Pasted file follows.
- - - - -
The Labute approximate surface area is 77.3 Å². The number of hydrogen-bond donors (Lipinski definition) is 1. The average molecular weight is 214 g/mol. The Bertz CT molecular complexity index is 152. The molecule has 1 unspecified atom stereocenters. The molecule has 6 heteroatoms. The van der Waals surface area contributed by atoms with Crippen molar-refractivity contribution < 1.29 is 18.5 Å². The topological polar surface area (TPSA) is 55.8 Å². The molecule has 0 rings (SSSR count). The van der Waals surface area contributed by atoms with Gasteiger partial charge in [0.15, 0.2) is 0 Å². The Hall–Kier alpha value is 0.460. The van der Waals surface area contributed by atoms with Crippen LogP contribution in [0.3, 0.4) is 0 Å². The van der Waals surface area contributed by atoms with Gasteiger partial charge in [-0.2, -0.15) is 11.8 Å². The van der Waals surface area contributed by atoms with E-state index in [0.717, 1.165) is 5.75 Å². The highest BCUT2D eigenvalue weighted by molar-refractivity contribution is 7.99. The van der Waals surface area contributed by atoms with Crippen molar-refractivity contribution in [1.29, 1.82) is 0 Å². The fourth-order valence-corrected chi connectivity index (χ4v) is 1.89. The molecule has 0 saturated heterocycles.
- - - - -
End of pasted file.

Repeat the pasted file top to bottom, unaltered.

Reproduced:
The Labute approximate surface area is 77.3 Å². The number of hydrogen-bond donors (Lipinski definition) is 1. The average molecular weight is 214 g/mol. The Bertz CT molecular complexity index is 152. The molecule has 1 unspecified atom stereocenters. The molecule has 6 heteroatoms. The van der Waals surface area contributed by atoms with Crippen molar-refractivity contribution < 1.29 is 18.5 Å². The topological polar surface area (TPSA) is 55.8 Å². The molecule has 0 rings (SSSR count). The van der Waals surface area contributed by atoms with Gasteiger partial charge in [0.15, 0.2) is 0 Å². The Hall–Kier alpha value is 0.460. The van der Waals surface area contributed by atoms with Crippen LogP contribution in [0.3, 0.4) is 0 Å². The van der Waals surface area contributed by atoms with Gasteiger partial charge in [-0.2, -0.15) is 11.8 Å². The van der Waals surface area contributed by atoms with E-state index in [0.717, 1.165) is 5.75 Å². The highest BCUT2D eigenvalue weighted by molar-refractivity contribution is 7.99. The van der Waals surface area contributed by atoms with Crippen molar-refractivity contribution in [1.29, 1.82) is 0 Å². The fourth-order valence-corrected chi connectivity index (χ4v) is 1.89. The molecule has 0 saturated heterocycles.